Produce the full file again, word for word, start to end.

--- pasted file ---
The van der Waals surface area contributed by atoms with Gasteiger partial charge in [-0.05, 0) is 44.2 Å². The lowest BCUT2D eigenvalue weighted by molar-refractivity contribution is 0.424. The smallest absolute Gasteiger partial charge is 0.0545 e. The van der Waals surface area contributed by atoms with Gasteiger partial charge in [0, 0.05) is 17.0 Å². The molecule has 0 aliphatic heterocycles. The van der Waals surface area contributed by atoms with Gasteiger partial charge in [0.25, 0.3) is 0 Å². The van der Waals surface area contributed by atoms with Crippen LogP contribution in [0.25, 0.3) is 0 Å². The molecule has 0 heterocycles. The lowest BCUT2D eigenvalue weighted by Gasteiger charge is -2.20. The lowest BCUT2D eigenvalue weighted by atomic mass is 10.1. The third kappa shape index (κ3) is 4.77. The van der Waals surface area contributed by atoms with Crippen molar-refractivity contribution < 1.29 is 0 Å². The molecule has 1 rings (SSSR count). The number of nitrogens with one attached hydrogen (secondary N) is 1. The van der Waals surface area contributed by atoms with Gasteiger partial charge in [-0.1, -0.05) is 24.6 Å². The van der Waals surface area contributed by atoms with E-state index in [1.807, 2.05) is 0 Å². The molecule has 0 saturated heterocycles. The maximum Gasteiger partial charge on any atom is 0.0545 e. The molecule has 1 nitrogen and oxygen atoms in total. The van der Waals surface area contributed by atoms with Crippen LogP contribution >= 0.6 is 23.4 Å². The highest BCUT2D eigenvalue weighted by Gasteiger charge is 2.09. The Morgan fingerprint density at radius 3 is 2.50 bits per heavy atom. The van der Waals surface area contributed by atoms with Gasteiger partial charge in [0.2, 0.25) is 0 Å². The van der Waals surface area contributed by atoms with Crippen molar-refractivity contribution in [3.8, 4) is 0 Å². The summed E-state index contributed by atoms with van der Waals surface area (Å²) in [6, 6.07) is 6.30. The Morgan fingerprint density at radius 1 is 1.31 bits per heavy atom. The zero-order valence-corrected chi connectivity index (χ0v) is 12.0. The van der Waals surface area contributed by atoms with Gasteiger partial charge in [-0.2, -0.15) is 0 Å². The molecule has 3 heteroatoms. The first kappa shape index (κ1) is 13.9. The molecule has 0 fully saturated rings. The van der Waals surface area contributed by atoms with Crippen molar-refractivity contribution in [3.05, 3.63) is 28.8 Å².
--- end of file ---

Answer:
The van der Waals surface area contributed by atoms with Gasteiger partial charge in [-0.05, 0) is 44.2 Å². The lowest BCUT2D eigenvalue weighted by molar-refractivity contribution is 0.424. The smallest absolute Gasteiger partial charge is 0.0545 e. The van der Waals surface area contributed by atoms with Gasteiger partial charge in [0, 0.05) is 17.0 Å². The molecule has 0 aliphatic heterocycles. The van der Waals surface area contributed by atoms with Gasteiger partial charge in [0.25, 0.3) is 0 Å². The van der Waals surface area contributed by atoms with Crippen LogP contribution in [0.25, 0.3) is 0 Å². The molecule has 0 heterocycles. The lowest BCUT2D eigenvalue weighted by Gasteiger charge is -2.20. The lowest BCUT2D eigenvalue weighted by atomic mass is 10.1. The third kappa shape index (κ3) is 4.77. The van der Waals surface area contributed by atoms with Crippen molar-refractivity contribution < 1.29 is 0 Å². The molecule has 1 rings (SSSR count). The number of nitrogens with one attached hydrogen (secondary N) is 1. The van der Waals surface area contributed by atoms with Gasteiger partial charge in [-0.1, -0.05) is 24.6 Å². The van der Waals surface area contributed by atoms with E-state index in [1.807, 2.05) is 0 Å². The molecule has 0 saturated heterocycles. The maximum Gasteiger partial charge on any atom is 0.0545 e. The molecule has 1 nitrogen and oxygen atoms in total. The van der Waals surface area contributed by atoms with Crippen LogP contribution >= 0.6 is 23.4 Å². The highest BCUT2D eigenvalue weighted by Gasteiger charge is 2.09. The Morgan fingerprint density at radius 3 is 2.50 bits per heavy atom. The van der Waals surface area contributed by atoms with Gasteiger partial charge in [0.2, 0.25) is 0 Å². The van der Waals surface area contributed by atoms with Crippen molar-refractivity contribution in [3.8, 4) is 0 Å². The summed E-state index contributed by atoms with van der Waals surface area (Å²) in [6, 6.07) is 6.30. The Morgan fingerprint density at radius 1 is 1.31 bits per heavy atom. The zero-order valence-corrected chi connectivity index (χ0v) is 12.0. The van der Waals surface area contributed by atoms with Gasteiger partial charge in [-0.2, -0.15) is 0 Å². The molecule has 3 heteroatoms. The first kappa shape index (κ1) is 13.9. The molecule has 0 fully saturated rings. The van der Waals surface area contributed by atoms with Crippen molar-refractivity contribution in [3.05, 3.63) is 28.8 Å².